* Nikkei up 1.6 pct on possible IMF aid for Italy
* Record Black Friday sales raise hopes for strong Christmas
* Shippers, steelmakers, brokerages bought back
* Olympus down more than 10 pct in speculative trade
By Mari Saito and Hideyuki Sano
TOKYO, Nov 28 - The Nikkei stock average on Monday
rebounded from a 2-1/2 year low hit last week as strong U.S.
retail sales over the Thanksgiving weekend and a report that the
IMF was considering support for Italy sparked short-covering.
Market players bought back battered shares such as Nomura
Securities, shippers and steelmakers, though many
participants noted it was premature to count on clear progress
in measures to resolve Europe's debt crisis.
"Talk of support for Italy and reports of strong U.S.
holiday sales were supporting the market. But we're by no means
in a situation where we can become very positive about a
recovery in share prices," said Kazuhiro Takahashi, general
manager at Daiwa Securities.
The Nikkei rose 1.6 percent to 8,287.49,
moving away from a 2-1/2 year low hit last week and marking its
first gain in six sessions. The broader Topix index
gained 1.3 percent to 715.70.
The bounce in the Nikkei, in line with a rise in U.S. stock
futures and short-covering in the euro, comes after the Tokyo
index lost 2.6 percent last week.
"The market is now in a range-bound trading phase after
constant falls over the past two weeks. The market is still
hampered by doubts over the whether the IMF's support for Italy
is for real," said Yutaka Miura, senior technical analyst at
Italian daily La Stampa said the International Monetary fund
was preparing a rescue package worth up to 600 billion euros for
Italy, but such a sum would be beyond the IMF's current
capacity, raising doubts over whether such a scheme would be
Just after the Tokyo stock market closed, an IMF spokesman
said there were no discussions with the Italian authorities on a
programme for IMF financing.
Participants remained as wary as ever about the deepening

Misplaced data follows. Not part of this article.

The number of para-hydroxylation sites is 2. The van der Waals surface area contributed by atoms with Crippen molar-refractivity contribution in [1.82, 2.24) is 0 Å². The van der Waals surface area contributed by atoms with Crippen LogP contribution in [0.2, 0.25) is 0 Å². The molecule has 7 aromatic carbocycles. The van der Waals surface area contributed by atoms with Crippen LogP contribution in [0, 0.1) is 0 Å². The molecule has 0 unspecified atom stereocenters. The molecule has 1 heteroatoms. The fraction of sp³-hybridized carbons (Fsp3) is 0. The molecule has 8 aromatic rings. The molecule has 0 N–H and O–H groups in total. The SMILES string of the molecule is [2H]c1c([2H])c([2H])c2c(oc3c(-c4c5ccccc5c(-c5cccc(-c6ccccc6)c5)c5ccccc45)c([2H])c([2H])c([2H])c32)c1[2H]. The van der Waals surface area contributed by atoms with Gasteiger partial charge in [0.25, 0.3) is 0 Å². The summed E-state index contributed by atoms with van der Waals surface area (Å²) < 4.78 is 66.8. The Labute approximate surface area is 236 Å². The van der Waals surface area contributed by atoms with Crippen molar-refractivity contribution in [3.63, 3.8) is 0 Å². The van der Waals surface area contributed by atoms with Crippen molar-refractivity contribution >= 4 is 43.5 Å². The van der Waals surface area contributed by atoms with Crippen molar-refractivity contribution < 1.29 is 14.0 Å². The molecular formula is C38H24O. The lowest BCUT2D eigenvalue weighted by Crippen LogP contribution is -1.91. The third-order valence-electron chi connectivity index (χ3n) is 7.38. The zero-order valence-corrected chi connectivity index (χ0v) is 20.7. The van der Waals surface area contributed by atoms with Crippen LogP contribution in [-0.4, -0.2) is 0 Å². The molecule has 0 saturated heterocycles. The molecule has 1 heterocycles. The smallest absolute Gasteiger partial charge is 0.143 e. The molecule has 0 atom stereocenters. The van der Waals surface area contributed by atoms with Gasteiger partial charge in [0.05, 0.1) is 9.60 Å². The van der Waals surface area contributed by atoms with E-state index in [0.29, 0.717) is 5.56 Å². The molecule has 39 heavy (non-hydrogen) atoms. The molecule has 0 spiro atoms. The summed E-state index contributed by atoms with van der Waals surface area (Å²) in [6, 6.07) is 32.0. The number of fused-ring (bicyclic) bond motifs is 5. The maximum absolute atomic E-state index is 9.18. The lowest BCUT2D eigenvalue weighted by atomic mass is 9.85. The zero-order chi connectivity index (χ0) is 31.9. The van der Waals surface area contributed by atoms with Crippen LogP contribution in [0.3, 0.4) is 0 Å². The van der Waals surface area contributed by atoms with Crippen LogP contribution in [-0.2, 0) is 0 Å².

debt crisis in Europe.
"I thought Italy would stabilise a bit after Berlusconi left
office, but the downgrade in Belgium, the high bond yields
leaves an impression that Europe has entered a black hole," said
Fumiyuki Nakanishi, strategist at SMBC Friend Securities.
"You can't tell where the next landmine is," he said.
But reports of strong retail sales at the start of the
holiday shopping season helped ease some pessimism about the
U.S. retailers racked up a record $52.4 billion in sales
during the Black Friday weekend, up 16 percent from last year,
raising hopes that strong sales may continue through the
Shippers were the best performers on Monday, with the Tokyo
Stock Exchange's shipping subindex jumping 5.6
percent, after having lost more than 60 percent from this year's
peak in February by Friday.
Steelmakers, another recent underperforming
sector, rose 2.9 percent. Nomura Securities, which hit
a more than three-decade low last week, climbed 4.4 percent.
Scandal-hit Olympus Corp dropped 10.6 percent after
logging gains all last week, continuing what traders call a
"money game" of short-term speculative trading. It was the
third-heaviest traded share by turnover.
Ousted CEO Michael Woodford met with the Olympus board last
Friday and said the priority for all members were to meet the
Dec. 14 filing deadline and avoid delisting. Woodford is set to
meet officials from the U.S. Federal Bureau of Investigation
Trading volume was subdued with 1.36 billion shares changing
hands on Tokyo's main board, about 15 percent below the average
of the last 20 days. Advancing issues outnumbered decliners by
1,107 to 419.
(Additional reporting by Hideyuki Sano; Editing by Chris